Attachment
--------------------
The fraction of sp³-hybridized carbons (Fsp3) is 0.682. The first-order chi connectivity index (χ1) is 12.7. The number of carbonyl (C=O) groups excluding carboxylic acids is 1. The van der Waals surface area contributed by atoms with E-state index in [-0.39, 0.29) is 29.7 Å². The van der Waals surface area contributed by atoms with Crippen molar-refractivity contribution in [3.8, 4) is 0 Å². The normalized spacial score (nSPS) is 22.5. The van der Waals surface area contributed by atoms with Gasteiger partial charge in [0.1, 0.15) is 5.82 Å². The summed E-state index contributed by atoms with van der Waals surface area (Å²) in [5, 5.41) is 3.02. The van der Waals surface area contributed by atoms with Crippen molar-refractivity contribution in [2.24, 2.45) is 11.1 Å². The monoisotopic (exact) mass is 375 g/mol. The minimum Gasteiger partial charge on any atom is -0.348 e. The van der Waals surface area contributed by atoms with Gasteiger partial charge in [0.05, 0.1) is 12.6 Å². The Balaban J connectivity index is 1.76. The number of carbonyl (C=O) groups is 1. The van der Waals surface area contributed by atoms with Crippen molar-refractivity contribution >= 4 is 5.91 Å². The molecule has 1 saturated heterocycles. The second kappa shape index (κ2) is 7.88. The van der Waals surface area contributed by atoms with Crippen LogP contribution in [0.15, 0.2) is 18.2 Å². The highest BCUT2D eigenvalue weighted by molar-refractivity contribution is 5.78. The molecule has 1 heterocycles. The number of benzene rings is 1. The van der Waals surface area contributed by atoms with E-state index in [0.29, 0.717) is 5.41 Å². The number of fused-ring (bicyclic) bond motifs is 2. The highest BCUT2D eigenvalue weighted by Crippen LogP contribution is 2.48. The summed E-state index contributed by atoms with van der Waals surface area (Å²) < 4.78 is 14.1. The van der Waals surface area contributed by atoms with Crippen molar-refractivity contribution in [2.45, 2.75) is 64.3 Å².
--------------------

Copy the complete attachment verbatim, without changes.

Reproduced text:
The fraction of sp³-hybridized carbons (Fsp3) is 0.682. The first-order chi connectivity index (χ1) is 12.7. The number of carbonyl (C=O) groups excluding carboxylic acids is 1. The van der Waals surface area contributed by atoms with E-state index in [-0.39, 0.29) is 29.7 Å². The van der Waals surface area contributed by atoms with Crippen molar-refractivity contribution in [3.8, 4) is 0 Å². The normalized spacial score (nSPS) is 22.5. The van der Waals surface area contributed by atoms with Gasteiger partial charge in [0.1, 0.15) is 5.82 Å². The summed E-state index contributed by atoms with van der Waals surface area (Å²) in [5, 5.41) is 3.02. The van der Waals surface area contributed by atoms with Crippen molar-refractivity contribution in [2.24, 2.45) is 11.1 Å². The monoisotopic (exact) mass is 375 g/mol. The minimum Gasteiger partial charge on any atom is -0.348 e. The van der Waals surface area contributed by atoms with Gasteiger partial charge in [0.05, 0.1) is 12.6 Å². The Balaban J connectivity index is 1.76. The number of carbonyl (C=O) groups is 1. The van der Waals surface area contributed by atoms with Crippen molar-refractivity contribution >= 4 is 5.91 Å². The molecule has 1 saturated heterocycles. The second kappa shape index (κ2) is 7.88. The van der Waals surface area contributed by atoms with Crippen LogP contribution in [0.15, 0.2) is 18.2 Å². The highest BCUT2D eigenvalue weighted by molar-refractivity contribution is 5.78. The molecule has 1 heterocycles. The number of benzene rings is 1. The van der Waals surface area contributed by atoms with E-state index in [0.29, 0.717) is 5.41 Å². The number of fused-ring (bicyclic) bond motifs is 2. The highest BCUT2D eigenvalue weighted by Crippen LogP contribution is 2.48. The summed E-state index contributed by atoms with van der Waals surface area (Å²) < 4.78 is 14.1. The van der Waals surface area contributed by atoms with Crippen molar-refractivity contribution in [2.45, 2.75) is 64.3 Å².